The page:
von Bek stories are emotionally and even politically more mature.
Whether you are a sci-fi buff or love modern literary fiction, this book is for you!
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13 of 14 people found the following review helpful
5.0 out of 5 stars As always -- at least ten years ahead of its time, 10 April 2001
By A Customer
This review is from: The War Amongst The Angels (Paperback)
Moorcock is incredible. This is his take on Chaos Mathematics -- not a few half-digested notions about butterflies' wings -- but full strength riffs on Mandelbrot. It's some of the most profound science fiction you'll ever read, but it is totally outside of genre -- or incorporating all genres -- whatever -- it is crowded with ideas, images, stories, characters. I read a lot of science fiction and fantasy and I can't for the life of me understand why this hasn't been heralded by all SF people as the masterpiece it is. Hard to precis -- lady highway robbers stopping Leeds-bound trams on the Yorkshire moors and a plane that flies between the different worlds of the multiverse. This goes together with the Multiverse comic (which has more explanation) Blood (the first book in the sequence) and Fabulous Harbours, which, like Tales from the Texas Woods, is a wonderful mixture of nostalgia for pulp genres of all kinds and a commentary on the times which spawned them. This is like super-technicolour, super-DVD, super-sound -- everything turned up to 11 -- but under superb control. This is a man who truly deserves his Grand Master award -- he is a master in every old sense of the world -- with an extraordinary range of styles, tone and subject -- yet bringing it all together in one glorious whole! If you believe sf is all StarTrek and silly monsters, read this book and you will know that the spirit of Verne and Wells and Philip K. Dick is not dead.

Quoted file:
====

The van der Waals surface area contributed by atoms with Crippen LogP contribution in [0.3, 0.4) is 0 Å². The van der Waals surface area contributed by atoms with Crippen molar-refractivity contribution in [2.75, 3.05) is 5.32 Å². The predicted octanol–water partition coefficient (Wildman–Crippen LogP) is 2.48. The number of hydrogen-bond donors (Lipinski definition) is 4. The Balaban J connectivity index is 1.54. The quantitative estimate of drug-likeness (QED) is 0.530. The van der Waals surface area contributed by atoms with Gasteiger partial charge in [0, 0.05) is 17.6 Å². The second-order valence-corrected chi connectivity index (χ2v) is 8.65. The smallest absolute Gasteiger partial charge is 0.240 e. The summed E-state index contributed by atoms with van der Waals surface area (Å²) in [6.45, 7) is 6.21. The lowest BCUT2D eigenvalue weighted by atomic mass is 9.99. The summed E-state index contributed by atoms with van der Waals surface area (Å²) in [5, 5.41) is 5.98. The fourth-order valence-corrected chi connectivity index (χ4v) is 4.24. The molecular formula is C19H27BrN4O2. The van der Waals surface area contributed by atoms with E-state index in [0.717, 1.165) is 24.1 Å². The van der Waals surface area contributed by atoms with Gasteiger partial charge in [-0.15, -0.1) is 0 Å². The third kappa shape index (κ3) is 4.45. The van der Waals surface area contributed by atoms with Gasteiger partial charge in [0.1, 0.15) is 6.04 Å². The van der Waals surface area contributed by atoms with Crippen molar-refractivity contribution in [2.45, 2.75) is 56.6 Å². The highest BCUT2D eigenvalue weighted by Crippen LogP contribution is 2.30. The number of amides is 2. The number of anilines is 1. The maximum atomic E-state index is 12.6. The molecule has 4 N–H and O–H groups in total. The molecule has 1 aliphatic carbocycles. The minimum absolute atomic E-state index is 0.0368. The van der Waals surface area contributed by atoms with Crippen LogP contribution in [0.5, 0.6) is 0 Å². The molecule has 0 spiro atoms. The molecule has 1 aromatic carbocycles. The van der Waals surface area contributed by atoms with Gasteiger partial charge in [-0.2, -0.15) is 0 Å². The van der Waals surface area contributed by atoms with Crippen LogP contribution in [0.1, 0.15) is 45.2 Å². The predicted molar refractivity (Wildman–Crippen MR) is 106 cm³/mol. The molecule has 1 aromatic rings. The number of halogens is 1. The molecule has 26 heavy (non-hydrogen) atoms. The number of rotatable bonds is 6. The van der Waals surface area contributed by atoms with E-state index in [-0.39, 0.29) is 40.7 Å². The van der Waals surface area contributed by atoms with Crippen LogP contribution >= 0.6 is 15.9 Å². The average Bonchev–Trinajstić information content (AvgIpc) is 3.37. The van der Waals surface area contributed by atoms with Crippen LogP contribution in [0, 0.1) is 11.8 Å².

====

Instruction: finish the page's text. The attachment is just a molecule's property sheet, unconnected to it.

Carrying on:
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3 of 3 people found the following review helpful
5.0 out of 5 stars COMPLEX, SUBTLE, STUNNING -- Why hasn't this won the Booker, 20 Nov. 2000
By A Customer
This is a book so rich you can taste it and feel it. It's like handling a beautiful, heavy tapestry which ripples with a thousand tales. Moorcock's stated intention, together with others of the New Worlds group, was to tell as many stories as possible in a single narrative, using poetic as well as fictive methods. This is the third novel of a set which begins with Blood: A Southern Fantasy, which again is highly complex, deeply enjoyable and full of philosophical and scientific ideas. People don't mention Moorcock's extraordinary grasp of modern physics, which has informed his books since the first crude attempt in THE SUNDERED WORLDS. He has been a hasty writer in his time, though rarely a lazy one, and his reputation has possibly suffered from that, but at his best -- and he is so often at his best -- he is the best writer we have alive in English! Sometimes I suspect he's just too damned good for the average reader who seems to be dumbing down by the day. I've nothing against Welsh and the rest, but they are scarcely novelists in the old sense -- what Henry James called a novelist. The rest he called tale-tellers. Moorcock is a novelist, sophisticated, intelligent and astonishingly accurate.
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1 of 1 people found the following review helpful
5.0 out of 5 stars Brilliant New Weird, 6 Jan. 2004
By A Customer
This review is from: The War Amongst The Angels (Paperback)
China Mieville is calling the new imaginative fiction 'the New Weird' and by that he means, as I understand it, material which has a novel, individual take on sf and fantasy. Does this mean that Michael Moorcock, who has been doing new, individual stuff for over forty years now, is 'Old Weird', 'New Weird' or merely